A: That question has to be answered by every parent. In order to accomplish that, parents have to take some steps. First, get the data of where their child was testing in skills, most importantly reading, writing, and arithmetic, and speech and language, prior to COVID-19. That may be found in the last comprehensive psychoeducational evaluation, or they might have to look at standardized testing. They have to get the kid’s complete file from the school district, and they have to understand the test data. An example is if a child had a standard score in reading of 85 three years ago and was found eligible for an Individualized Education Program, or IEP. He was tested in December 2019, and the standard score was down to 70, and the parent was told everything’s OK. But everything’s not OK. The standard score of 85 meant the child fell in the 16th percentile rank, and the standard score of 70 meant the child dropped to the second percentile rank.

What does a kid need now, given what’s happened with COVID-19 and the change in the quality and quantity of educational services? Presumably, in most scenarios, the kid is getting less than what he was getting before. That’s going to require a comprehensive evaluation.

Q: How are students going to get a comprehensive evaluation now?

A: You’re going to ask for a re-evaluation in light of what’s happening with COVID-19. The kid has not been receiving all the services. We need to see where the kid is now so we can then create an IEP that is appropriate. What that may mean is that the child has fallen behind.

It’s almost akin to the concept of Extended School Year, or ESY, services, or summer school. It has long been understood that kids may be in need of ESY depending on whether they regress during the summer time and how long it takes to recoup the lost skills. What we have with COVID-19 is a significant cutback on the quality, intensity, and duration of services for most kids with special needs, which triggers two legal concepts. One is the issue of ESY — you’re asking for more services than regular education kids would necessarily get.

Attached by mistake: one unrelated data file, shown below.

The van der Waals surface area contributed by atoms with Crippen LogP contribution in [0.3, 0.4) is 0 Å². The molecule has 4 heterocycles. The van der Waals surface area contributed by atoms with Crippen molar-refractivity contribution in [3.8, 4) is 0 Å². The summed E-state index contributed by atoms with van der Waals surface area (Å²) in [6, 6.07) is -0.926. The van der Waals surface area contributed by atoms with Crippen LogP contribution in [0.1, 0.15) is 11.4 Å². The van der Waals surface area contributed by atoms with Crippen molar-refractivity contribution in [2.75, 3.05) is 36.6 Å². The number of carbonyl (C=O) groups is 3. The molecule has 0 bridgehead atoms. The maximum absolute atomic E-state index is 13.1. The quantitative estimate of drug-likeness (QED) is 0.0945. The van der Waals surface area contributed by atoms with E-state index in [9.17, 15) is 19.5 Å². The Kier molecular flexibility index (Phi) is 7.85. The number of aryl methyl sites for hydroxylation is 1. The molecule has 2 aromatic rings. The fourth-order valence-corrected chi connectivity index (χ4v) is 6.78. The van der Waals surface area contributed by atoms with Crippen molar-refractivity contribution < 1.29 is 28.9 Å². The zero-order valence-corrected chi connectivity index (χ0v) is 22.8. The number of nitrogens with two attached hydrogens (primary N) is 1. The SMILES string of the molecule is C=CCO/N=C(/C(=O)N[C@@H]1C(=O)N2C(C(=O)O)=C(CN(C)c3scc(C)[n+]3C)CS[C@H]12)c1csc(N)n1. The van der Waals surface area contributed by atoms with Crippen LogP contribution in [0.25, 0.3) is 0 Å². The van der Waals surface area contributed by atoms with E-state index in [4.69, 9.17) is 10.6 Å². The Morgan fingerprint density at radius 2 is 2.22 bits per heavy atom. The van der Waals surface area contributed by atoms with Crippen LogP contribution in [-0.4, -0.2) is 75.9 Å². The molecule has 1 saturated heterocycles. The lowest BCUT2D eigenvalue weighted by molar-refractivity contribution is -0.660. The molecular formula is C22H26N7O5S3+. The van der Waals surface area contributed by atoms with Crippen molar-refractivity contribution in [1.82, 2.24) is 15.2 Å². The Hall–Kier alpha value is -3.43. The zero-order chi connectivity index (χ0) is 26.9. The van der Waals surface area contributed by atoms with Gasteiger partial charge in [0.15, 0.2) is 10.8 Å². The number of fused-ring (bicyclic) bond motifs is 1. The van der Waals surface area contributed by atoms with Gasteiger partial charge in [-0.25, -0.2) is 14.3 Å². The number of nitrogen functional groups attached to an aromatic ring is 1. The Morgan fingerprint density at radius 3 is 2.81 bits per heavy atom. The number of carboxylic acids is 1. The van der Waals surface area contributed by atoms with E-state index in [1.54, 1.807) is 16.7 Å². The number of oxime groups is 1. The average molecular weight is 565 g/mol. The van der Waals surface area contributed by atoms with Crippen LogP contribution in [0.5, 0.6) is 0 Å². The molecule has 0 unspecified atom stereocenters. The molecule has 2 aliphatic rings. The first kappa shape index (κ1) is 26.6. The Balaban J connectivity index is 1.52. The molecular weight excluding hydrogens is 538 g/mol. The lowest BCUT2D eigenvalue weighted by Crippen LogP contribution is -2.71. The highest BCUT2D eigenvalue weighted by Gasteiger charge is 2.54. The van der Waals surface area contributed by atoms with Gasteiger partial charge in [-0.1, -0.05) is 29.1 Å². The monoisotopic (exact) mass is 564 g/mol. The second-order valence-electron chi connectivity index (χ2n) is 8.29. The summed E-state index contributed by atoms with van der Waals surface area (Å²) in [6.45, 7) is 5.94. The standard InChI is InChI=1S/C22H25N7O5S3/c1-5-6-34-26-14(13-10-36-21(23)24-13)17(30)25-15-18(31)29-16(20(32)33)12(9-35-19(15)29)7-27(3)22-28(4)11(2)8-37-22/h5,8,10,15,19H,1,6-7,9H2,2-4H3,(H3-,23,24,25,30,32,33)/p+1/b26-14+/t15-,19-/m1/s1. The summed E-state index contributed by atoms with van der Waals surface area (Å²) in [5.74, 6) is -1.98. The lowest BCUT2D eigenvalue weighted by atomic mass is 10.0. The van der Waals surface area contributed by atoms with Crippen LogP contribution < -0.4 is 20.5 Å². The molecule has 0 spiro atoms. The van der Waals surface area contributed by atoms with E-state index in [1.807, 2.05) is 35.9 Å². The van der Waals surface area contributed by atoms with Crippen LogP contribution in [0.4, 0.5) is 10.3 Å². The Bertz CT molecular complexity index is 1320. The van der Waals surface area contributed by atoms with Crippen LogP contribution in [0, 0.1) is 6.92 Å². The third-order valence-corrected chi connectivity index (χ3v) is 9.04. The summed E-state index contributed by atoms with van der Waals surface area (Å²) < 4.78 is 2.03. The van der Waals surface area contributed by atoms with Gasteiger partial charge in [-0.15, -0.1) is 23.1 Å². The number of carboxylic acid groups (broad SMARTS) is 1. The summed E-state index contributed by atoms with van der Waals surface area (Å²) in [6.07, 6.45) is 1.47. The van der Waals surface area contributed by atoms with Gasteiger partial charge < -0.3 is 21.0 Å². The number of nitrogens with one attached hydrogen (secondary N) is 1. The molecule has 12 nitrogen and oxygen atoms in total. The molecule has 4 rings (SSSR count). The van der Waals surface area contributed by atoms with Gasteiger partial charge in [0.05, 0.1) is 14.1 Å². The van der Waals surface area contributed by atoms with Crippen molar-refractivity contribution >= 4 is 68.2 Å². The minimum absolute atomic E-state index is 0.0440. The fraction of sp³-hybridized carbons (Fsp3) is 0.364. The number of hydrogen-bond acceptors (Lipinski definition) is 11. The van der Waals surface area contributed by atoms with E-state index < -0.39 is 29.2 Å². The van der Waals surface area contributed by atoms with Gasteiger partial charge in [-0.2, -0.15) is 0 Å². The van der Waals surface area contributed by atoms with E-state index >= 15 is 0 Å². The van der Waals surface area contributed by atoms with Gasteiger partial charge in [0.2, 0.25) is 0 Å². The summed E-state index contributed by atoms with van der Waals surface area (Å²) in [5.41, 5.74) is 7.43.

But also the U.S Department of Education issued a memorandum months ago that said school districts would have to look at the need for compensatory educational services. Compensatory ed is a concept that was developed by case law. Take a simple scenario: a child didn’t receive speech and language services for two years because his speech-language therapist left and they never got anyone else to provide the services. Courts have said in that scenario the kid would be entitled to extra speech-language services because the school dropped the ball.

I would encourage anyone who thinks they might want to get compensatory ed services to read an article on our website that has links to all the cases. Then a parent would want to find the most recent compensatory ed cases within the state and federal courts in their area. Then they would know how to frame their need for compensatory ed. If you frame it as a clear issue of fault by a school district, you may end up creating bad case law for everyone else. Rather than blaming the school district for COVID-19 or blaming the school district for a failure to provide quality services, like the public school district on the other side of town did, you might say, “Despite the bad circumstances of COVID-19, it shouldn’t mean my child with a disability should go from bad to worse now.”